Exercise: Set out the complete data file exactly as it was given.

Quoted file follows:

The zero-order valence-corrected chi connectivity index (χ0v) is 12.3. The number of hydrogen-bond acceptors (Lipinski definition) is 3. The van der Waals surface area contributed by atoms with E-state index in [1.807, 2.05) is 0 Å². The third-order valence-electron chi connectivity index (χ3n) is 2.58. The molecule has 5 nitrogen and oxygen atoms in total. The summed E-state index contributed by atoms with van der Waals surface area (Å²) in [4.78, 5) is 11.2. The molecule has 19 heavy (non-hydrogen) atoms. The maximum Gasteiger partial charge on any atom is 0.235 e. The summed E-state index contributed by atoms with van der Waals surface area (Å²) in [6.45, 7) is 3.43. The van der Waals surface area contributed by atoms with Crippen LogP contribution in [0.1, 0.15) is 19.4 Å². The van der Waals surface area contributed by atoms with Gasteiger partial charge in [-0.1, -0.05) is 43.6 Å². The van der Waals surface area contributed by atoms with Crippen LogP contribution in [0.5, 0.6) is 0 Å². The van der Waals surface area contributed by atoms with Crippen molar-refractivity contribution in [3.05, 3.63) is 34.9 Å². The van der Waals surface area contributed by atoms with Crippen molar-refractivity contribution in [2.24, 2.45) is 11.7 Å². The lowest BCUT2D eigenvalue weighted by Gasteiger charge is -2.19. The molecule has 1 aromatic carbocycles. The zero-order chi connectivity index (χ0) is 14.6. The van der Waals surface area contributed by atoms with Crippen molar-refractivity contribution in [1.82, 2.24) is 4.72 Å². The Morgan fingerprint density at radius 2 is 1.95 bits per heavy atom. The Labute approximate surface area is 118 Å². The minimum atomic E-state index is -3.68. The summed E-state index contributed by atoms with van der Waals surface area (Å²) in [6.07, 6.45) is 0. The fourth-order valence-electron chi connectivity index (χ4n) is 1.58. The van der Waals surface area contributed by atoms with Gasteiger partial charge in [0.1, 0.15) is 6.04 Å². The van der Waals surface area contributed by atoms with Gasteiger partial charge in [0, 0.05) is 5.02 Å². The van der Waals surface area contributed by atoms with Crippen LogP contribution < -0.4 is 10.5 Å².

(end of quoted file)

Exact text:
The zero-order valence-corrected chi connectivity index (χ0v) is 12.3. The number of hydrogen-bond acceptors (Lipinski definition) is 3. The van der Waals surface area contributed by atoms with E-state index in [1.807, 2.05) is 0 Å². The third-order valence-electron chi connectivity index (χ3n) is 2.58. The molecule has 5 nitrogen and oxygen atoms in total. The summed E-state index contributed by atoms with van der Waals surface area (Å²) in [4.78, 5) is 11.2. The molecule has 19 heavy (non-hydrogen) atoms. The maximum Gasteiger partial charge on any atom is 0.235 e. The summed E-state index contributed by atoms with van der Waals surface area (Å²) in [6.45, 7) is 3.43. The van der Waals surface area contributed by atoms with Crippen LogP contribution in [0.1, 0.15) is 19.4 Å². The van der Waals surface area contributed by atoms with Gasteiger partial charge in [-0.1, -0.05) is 43.6 Å². The van der Waals surface area contributed by atoms with Crippen LogP contribution in [0.5, 0.6) is 0 Å². The van der Waals surface area contributed by atoms with Crippen molar-refractivity contribution in [3.05, 3.63) is 34.9 Å². The van der Waals surface area contributed by atoms with Crippen molar-refractivity contribution in [2.24, 2.45) is 11.7 Å². The lowest BCUT2D eigenvalue weighted by Gasteiger charge is -2.19. The molecule has 1 aromatic carbocycles. The zero-order chi connectivity index (χ0) is 14.6. The van der Waals surface area contributed by atoms with Crippen molar-refractivity contribution in [1.82, 2.24) is 4.72 Å². The Morgan fingerprint density at radius 2 is 1.95 bits per heavy atom. The Labute approximate surface area is 118 Å². The minimum atomic E-state index is -3.68. The summed E-state index contributed by atoms with van der Waals surface area (Å²) in [6.07, 6.45) is 0. The fourth-order valence-electron chi connectivity index (χ4n) is 1.58. The van der Waals surface area contributed by atoms with Gasteiger partial charge in [0.1, 0.15) is 6.04 Å². The van der Waals surface area contributed by atoms with Gasteiger partial charge in [0, 0.05) is 5.02 Å². The van der Waals surface area contributed by atoms with Crippen LogP contribution < -0.4 is 10.5 Å².